Patients with a postlaryngectomy stoma present important and often unrecognized implications for perioperative airway management. Because of its appearance and location, the stoma (A) is often mistaken for a tracheostomy (B). A tracheostomy is a surgical opening to access the tracheal lumen with the entire larynx remaining intact (D). In contrast, after total laryngectomy, the trachea is brought to the skin as a stoma, which no longer has any anatomical connection with the oropharyngeal cavity and digestive tract (C). Consequently, it is impossible to deliver oxygen to the lungs with nasal cannula, face mask, or bag-mask ventilation. Attempts to intubate the trachea from above the stoma via the oral or nasal route will be unsuccessful. Similarly, because pulmonary aspiration of gastric contents cannot occur, these patients do not need to be kept nil per os for surgery.1 Conversely, the risk of foreign body aspiration is significant because of the direct communication of the stoma with its surroundings.2 Care must be taken when handling small objects such as syringe covers near an uncovered stoma.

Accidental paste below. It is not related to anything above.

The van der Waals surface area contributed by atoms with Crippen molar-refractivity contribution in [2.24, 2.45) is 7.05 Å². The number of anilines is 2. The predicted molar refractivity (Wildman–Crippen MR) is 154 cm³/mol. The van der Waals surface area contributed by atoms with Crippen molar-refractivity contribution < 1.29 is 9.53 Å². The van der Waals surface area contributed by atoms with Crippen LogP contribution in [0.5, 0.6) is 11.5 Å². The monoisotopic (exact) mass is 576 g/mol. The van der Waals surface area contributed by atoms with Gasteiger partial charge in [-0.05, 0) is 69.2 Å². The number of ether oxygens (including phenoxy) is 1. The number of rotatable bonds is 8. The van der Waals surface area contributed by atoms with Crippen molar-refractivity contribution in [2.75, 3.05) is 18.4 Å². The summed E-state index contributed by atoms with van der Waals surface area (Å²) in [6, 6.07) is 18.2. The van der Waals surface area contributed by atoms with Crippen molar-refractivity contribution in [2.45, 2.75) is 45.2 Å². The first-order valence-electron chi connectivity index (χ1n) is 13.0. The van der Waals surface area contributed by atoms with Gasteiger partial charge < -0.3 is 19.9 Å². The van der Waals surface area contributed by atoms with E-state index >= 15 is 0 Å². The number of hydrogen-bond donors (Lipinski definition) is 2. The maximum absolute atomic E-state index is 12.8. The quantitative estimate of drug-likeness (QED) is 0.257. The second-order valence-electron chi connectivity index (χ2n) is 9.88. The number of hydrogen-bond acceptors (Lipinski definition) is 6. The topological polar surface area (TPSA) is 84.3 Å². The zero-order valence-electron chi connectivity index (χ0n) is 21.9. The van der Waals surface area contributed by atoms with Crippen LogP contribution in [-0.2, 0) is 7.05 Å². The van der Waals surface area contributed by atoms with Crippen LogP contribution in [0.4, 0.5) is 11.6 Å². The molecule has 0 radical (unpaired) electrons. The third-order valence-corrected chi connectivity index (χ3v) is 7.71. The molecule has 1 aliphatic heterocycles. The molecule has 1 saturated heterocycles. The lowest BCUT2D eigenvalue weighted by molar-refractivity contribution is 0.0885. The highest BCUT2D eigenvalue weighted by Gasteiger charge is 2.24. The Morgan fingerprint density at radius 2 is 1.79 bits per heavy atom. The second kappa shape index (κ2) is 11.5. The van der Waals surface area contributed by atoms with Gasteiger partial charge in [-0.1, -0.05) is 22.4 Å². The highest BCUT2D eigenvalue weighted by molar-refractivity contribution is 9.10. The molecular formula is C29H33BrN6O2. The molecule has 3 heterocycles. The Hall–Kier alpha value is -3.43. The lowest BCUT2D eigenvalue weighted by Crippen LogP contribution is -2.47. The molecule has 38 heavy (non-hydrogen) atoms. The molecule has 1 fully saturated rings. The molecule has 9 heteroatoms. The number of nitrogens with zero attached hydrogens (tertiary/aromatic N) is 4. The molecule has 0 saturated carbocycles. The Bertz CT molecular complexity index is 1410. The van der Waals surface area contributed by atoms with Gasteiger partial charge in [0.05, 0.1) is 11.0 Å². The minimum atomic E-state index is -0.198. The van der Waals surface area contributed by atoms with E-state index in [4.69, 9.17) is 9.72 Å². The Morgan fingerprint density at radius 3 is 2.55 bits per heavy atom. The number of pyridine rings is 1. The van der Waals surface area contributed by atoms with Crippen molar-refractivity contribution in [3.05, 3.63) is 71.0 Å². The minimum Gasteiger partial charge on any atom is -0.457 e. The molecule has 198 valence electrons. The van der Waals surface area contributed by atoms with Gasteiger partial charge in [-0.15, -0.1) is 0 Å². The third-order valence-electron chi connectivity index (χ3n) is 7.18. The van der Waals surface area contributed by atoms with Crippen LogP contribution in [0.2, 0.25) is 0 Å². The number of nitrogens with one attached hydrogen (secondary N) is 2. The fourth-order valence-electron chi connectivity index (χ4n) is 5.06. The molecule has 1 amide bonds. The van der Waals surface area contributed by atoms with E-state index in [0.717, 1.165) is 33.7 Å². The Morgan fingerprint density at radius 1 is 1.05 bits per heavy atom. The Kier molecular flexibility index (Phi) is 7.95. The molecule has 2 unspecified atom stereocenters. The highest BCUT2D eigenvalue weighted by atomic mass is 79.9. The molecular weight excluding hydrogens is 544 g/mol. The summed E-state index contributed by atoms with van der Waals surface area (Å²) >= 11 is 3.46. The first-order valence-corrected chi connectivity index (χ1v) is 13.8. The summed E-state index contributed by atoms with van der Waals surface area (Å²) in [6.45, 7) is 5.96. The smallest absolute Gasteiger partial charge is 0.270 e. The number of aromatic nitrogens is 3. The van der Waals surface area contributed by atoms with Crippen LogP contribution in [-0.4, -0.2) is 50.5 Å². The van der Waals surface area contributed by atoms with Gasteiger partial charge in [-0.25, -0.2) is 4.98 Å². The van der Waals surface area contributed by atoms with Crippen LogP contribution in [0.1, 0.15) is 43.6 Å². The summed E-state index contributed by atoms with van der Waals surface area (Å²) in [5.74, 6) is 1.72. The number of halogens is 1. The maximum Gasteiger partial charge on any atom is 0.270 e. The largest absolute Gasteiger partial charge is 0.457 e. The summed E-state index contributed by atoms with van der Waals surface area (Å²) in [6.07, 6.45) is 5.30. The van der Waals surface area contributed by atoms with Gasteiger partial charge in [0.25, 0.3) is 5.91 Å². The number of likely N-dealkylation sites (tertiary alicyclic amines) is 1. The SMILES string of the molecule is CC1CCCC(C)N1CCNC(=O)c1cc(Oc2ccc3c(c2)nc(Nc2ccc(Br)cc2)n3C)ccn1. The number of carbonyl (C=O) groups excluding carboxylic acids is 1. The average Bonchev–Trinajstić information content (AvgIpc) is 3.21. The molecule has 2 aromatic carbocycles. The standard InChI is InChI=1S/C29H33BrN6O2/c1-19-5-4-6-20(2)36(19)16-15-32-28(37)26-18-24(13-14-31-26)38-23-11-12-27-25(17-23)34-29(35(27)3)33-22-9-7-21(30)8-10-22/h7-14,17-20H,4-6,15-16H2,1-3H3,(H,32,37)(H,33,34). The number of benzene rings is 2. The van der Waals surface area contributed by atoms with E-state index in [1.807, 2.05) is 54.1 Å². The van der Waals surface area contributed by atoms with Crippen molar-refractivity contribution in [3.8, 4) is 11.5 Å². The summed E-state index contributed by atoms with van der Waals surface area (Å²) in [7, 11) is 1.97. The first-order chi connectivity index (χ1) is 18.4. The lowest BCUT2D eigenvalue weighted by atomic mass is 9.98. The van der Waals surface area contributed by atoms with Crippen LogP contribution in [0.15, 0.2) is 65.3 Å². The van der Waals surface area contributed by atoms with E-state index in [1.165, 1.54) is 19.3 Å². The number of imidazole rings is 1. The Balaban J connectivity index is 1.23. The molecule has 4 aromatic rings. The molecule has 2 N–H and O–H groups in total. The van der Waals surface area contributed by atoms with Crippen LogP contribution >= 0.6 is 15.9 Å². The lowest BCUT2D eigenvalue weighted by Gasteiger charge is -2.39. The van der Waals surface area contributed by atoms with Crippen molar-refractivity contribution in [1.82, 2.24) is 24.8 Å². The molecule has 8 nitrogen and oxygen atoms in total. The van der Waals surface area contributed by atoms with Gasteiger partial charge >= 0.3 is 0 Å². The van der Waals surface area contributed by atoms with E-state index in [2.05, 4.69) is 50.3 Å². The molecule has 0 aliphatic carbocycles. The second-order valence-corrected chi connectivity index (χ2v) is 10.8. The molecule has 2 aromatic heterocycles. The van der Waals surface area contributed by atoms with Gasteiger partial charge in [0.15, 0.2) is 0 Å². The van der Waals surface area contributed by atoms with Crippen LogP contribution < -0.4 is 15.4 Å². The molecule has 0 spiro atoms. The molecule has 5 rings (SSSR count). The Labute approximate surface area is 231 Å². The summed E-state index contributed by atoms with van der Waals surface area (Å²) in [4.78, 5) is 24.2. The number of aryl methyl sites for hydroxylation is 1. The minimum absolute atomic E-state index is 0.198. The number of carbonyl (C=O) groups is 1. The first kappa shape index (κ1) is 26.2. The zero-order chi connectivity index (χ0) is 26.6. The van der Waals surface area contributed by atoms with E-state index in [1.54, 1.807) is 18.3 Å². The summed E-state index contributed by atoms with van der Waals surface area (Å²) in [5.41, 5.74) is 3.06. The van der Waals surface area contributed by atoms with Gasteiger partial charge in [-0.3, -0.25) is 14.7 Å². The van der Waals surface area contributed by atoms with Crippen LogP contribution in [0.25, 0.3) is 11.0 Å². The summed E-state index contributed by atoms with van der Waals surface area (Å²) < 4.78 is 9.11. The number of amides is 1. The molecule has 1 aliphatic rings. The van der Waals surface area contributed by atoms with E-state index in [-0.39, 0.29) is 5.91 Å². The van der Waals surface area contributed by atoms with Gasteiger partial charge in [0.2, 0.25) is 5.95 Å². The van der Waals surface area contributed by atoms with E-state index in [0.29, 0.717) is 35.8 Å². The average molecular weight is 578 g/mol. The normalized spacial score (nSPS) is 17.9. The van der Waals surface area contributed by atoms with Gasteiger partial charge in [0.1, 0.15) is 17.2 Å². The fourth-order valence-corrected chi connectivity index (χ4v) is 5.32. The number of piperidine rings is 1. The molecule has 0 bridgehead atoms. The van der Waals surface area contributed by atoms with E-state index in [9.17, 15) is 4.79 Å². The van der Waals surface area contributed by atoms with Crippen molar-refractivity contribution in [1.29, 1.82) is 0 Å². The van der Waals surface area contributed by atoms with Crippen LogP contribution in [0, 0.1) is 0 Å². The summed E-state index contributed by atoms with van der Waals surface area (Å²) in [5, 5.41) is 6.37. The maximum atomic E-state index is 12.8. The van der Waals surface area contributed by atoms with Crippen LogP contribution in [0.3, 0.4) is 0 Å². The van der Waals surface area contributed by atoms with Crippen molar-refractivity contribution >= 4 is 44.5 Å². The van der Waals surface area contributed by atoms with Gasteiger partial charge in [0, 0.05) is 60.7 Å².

To enable intraoperative positive pressure ventilation, it is necessary to insert a cuffed tracheal tube into the stoma. In contrast to the dangers of changing a fresh tracheostomy tube to a tracheal tube,3 tube placement into the laryngectomy stoma is usually straightforward. In patients with a tracheoesophageal voice prosthesis, however, caution should be exercised to prevent its dislodgement into the lungs. Finally, because the distance from the stoma to the carina is relatively short, endobronchial intubation may occur.
The authors acknowledge David M. Aten, M.A., C.M.I., Senior Medical Illustrator, M.D. Anderson Cancer Center, Houston, Texas, for his help in creating the illustrations (C and D) that accompany this article.
The authors declare no competing interests.